Paul Atwill Handverger led a life full of exploration, discovery, and an uncommon love for his family, friends and community.
Paul passed away on Feb. 16, 2018, ten days shy of celebrating his 83rd birthday. Paul was born in Cambridge, Massachusetts on February 26, 1935 to Abraham and Cora Handverger and grew up in the small town of Medway where he met his future bride, Roberta Elaine Newton. They were married in 1957, celebrating their 60th joyful year together, this past August.
Education, and more specifically, the love of learning was ever present in Paul’s life. Initially, he was focused on his love of rocks and minerals. His formal education included a degree in geology from Dartmouth College in 1956. He then went on to earn his Master of Science in 1963 from the University of Arizona in the same field.
Paul was Vice President and Chief Geologist for Verde Exploration, managing the mine and related properties in Jerome from 1963-1992. Over his thirty-year career, he consulted for over twenty different major mining companies throughout the western United States, northern Canada and Mexico. Together with his wife, he ran helicopter accessible field camps, living in Alaska for several years.
Paul wrote that “Everywhere, the book of rocks surrounds you presenting the story of our planet”. He enjoyed his career in geology which allowed him to tell that story, publishing over a dozen articles in the field as well as sharing it in lectures and field trips. Paul served as faculty for the University of Arizona and more recently taught geology at Yavapai College.
But his passion for learning is better demonstrated by a glance at his notably eclectic and expansive library which was continually being added to as well as shared with others. Paul was an avid reader across a wide variety of genres, and easily engaged that joy with anyone who had an answer to his question, “What have you been reading?”
Lest one who had the misfortune of not knowing Paul, stereotype him as a cloistered bookworm, there was an entirely different side to him more akin to veritable mountain man; one who wore a full leather ensemble while winning the state championship in muzzle loading. He was a Marine (Semper Fi!), serving right out of college, and serving next with the Civil Air Patrol where he retired as a Colonel. He was scuba certified, a U.S. Distinguished Rifleman (1971) and a small craft pilot with over 3500 logged hours; mostly with his familiar red and white Cessna, and some with a more recent affection; an acrobatic bi-plane.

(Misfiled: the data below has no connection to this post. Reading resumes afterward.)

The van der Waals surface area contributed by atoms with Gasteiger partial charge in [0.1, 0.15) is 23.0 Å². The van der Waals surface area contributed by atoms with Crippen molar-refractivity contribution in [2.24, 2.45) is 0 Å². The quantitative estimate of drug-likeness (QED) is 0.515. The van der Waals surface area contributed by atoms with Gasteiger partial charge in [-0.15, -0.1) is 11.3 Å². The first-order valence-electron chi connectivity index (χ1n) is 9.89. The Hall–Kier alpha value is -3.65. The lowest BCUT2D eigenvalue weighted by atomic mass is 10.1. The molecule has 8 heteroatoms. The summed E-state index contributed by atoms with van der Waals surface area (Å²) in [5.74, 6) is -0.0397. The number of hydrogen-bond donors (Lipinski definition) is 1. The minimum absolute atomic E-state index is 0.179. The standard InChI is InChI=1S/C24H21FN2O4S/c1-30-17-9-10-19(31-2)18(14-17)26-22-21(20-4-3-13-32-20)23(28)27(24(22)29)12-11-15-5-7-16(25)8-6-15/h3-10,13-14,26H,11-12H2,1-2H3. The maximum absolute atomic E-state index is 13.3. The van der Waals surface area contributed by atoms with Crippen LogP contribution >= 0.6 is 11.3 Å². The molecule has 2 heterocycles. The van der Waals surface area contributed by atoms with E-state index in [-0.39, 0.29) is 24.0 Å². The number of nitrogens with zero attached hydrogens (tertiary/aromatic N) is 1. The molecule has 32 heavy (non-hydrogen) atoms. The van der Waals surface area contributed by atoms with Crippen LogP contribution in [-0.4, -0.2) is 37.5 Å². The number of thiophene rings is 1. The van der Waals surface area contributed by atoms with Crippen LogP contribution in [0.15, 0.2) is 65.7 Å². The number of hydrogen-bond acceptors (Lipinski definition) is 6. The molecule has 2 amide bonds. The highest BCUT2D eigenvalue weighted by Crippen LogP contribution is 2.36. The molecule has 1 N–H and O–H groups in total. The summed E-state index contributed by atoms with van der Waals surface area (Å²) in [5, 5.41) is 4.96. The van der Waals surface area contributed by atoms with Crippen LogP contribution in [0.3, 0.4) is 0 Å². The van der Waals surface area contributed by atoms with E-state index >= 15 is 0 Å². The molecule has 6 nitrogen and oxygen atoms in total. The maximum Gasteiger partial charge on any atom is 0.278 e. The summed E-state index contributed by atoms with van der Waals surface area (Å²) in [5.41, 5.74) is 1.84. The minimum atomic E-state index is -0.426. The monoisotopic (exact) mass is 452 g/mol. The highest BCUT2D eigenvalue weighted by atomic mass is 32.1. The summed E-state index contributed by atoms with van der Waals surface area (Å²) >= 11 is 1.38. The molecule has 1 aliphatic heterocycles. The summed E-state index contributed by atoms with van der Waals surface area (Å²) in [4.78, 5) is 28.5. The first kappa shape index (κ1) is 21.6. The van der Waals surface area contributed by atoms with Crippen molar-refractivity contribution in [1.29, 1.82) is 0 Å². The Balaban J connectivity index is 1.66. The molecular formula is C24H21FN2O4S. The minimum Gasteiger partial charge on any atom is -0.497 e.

But there was another side of Paul that was deeply committed to and invested in the service of people and to the community around him. As a dedicated pilot, it was a natural fit for Paul to become involved in the Civil Air Patrol where he served for twenty-two years. He completed many search and rescue missions and Cadet orientation flights. He took on leadership positions at the Squadron, Group and State levels eventually becoming the Wing Commander of the State of Arizona. He was committed to serving and as with all his endeavors, he was faithful to doing it well.
Paul was also a contributing servant to the community of Clarkdale. He was a Town Councilman, an Assistant Fire Chief and a two term Vice Mayor. Over the half century spent in the Verde Valley, he collected many stories and photos of the area, eventually authoring a book, “Images of America: Clarkdale.” His desire to share the importance of Clarkdale and its impact on the Verde Valley and beyond were perhaps his motivation to help establish photographical displays in the Clarkdale Historical Society Museum.
With all that he accomplished with his career, his service to others, all of his research and writing, and all of his passions, he made it clear that his family and dear friends were the most important in the world to him. He loved laughing and telling stories around the dinner table. He was proud and supportive of his children encouraging them to pursue their dreams and passions. Committed to continued education, he made provisions to aid all his grandchildren, insuring their option for higher education. His children and grandchildren will remember him as a joyful, committed husband of his beloved wife, who lived real life adventure stories with bears, bush camps and canoe trips down the Yukon.
Godspeed Colonel Handverger, Dad, Husband, Friend, #14 (Football and Hockey), Teacher and Community Servant.
Paul is survived by and will be very much missed by his wife Roberta; his three children Thomas Handverger (Ardell), Nancy McConlogue (Sean) and Judy Smith (Timothy); grandchildren Tucker, Ty, Patrick, Kevan, Erin, Meaghan, Quinlan, Zechariah and Asher. He is also survived by his many cousins in Massachusetts and St. Jean, Canada.
Closing with his words, easily evidenced by his life, “Seek discovery. Learn to recognize discovery. Discover yourself and discover the world. Oh! And on the way, listen to the music.”
A private service will be held in Clarkdale. In lieu of flowers, donations may be made to the Clarkdale Historical Society either online at www.clarkdaleheritage.org/donate or sent to 900 N. 1st Street, Clarkdale, AZ 86324 or to the Civil Air Patrol Cadets, Sedona Squadron 205. Care of Vic LaSala, 119 East Tonto Drive, Sedona AZ 86351.
Information provided by survivors.